This past Saturday, after we attended evening mass, our family headed over to our local Baskin Robbins. I had suggested frozen yogurt, trying hard to stick to my plan of eating a certain number of calories per day so that my wardrobe is no longer limited to drawstring pants, drawstring skirts, drawstring underwear… get the picture.

My husband scoffed and passed our local Golden Spoon, pulling into the parking lot of the more tasty and less healthy ice cream store. The kids were in heaven and I won’t lie, I was beginning to feel slightly giddy myself. There were flavors and more flavors and the cones just weren’t big enough for all of them, so I settled on cookie dough, and as we sat down and watched our children turn into gooey, silly, sticky messes, I was suddenly flooded with childhood memories that included big, delicious, cold ice cream cones. I always had my signature blue bubble gum flavor, no matter where we went. The fact that I picked cookie dough the other day just shows how much I have matured over the years.

Everywhere our family traveled, we always ended the trip with ice cream cones. It was our thing and we did it well. My parents picked sophisticated flavors, like cappucino or mocha swirl. I used to think it was because they were old and weird, but now, as an adult, I understand that more than likely they picked flavors that we wouldn’t want to eat, just so they could finish an entire cone without having to share it with us (I don’t blame them). I remember how colorful and yummy that bubble gum ice cream was. The gumballs were useless; you couldn’t blow a decent bubble if your life depended on it. But it didn’t matter. The mere fact that I was eating ice cream with GUM inside was magical. We scoped out the best parlors in Laguna Beach and during camping trips in the small mountain town of Idyllwild. We walked, and talked, and ate our ice cream cones; we slowed down and enjoyed being a family. Even when I turned into a raving lunatic at age 16, I would summon some eye contact and let out a small grunt when asked if I wanted to join the normal people in our family for some ice cream.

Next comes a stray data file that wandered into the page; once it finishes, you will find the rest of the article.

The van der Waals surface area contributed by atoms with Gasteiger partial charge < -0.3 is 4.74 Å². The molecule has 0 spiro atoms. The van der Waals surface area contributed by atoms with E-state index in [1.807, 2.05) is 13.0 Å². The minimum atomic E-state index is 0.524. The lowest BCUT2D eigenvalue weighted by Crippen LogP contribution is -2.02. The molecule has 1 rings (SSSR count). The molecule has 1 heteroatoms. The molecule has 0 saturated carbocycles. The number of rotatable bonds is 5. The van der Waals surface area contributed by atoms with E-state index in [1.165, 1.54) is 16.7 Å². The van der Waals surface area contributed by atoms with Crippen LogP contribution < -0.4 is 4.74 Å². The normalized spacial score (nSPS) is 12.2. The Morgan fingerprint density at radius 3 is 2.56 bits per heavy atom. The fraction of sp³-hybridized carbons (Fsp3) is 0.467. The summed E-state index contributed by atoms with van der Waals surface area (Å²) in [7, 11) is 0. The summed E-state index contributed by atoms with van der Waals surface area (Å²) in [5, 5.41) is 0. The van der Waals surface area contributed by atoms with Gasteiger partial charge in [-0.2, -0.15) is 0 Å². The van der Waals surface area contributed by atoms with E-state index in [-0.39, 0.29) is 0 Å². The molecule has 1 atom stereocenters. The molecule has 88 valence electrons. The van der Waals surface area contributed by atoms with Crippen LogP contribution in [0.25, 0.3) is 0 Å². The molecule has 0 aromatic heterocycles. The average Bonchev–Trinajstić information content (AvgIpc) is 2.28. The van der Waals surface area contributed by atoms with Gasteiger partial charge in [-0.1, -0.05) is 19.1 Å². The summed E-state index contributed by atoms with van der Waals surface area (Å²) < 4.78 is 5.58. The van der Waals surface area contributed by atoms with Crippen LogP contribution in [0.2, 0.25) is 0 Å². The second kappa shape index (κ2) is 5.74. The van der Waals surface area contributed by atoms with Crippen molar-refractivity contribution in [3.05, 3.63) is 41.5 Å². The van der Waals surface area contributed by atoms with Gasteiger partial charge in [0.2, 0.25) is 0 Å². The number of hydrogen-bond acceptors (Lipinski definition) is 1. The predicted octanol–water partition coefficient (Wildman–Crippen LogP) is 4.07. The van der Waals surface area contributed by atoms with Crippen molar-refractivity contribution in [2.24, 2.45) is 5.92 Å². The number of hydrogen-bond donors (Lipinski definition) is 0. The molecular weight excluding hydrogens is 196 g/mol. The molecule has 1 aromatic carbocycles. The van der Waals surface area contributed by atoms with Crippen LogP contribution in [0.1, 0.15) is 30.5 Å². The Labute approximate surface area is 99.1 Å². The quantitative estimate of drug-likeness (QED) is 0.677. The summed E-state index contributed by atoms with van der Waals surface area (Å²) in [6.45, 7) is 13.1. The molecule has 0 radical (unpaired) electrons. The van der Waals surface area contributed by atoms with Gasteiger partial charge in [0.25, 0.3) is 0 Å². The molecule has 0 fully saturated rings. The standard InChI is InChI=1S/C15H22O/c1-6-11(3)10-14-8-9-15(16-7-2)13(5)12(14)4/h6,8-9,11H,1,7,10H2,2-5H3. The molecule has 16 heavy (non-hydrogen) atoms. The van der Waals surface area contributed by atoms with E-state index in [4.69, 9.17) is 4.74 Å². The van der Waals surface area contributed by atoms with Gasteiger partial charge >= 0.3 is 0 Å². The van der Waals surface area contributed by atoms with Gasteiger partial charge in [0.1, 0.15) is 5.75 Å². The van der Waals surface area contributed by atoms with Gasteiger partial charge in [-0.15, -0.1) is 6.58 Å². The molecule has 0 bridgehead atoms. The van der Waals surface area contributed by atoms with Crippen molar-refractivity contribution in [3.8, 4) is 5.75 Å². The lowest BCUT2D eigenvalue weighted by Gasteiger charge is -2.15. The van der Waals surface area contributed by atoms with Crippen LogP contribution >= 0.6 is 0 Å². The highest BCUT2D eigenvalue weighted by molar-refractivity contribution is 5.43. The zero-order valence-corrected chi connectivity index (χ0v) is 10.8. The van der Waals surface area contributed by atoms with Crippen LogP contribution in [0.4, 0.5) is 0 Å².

The point of all of this reminiscing? It just felt good taking my kids to get ice cream and sitting down to watch them slurp and lick and try and win the race against their colorful melting cones. And it reminded me that it takes so little in this great big life to put a smile on a child’s face. And the stickier the smile, the better. Because these little moments add up to great big memories, memories that carry us through tough times and trying times, (like potty training, and time outs and demanding four year olds) and times when you think you have reached the end of your rope. Then you take them out for ice cream and they look up at you with those gigantic blue eyes and make you feel like the luckiest person on the planet.

It’s amazing what a single scoop sugar cone can do for the soul.

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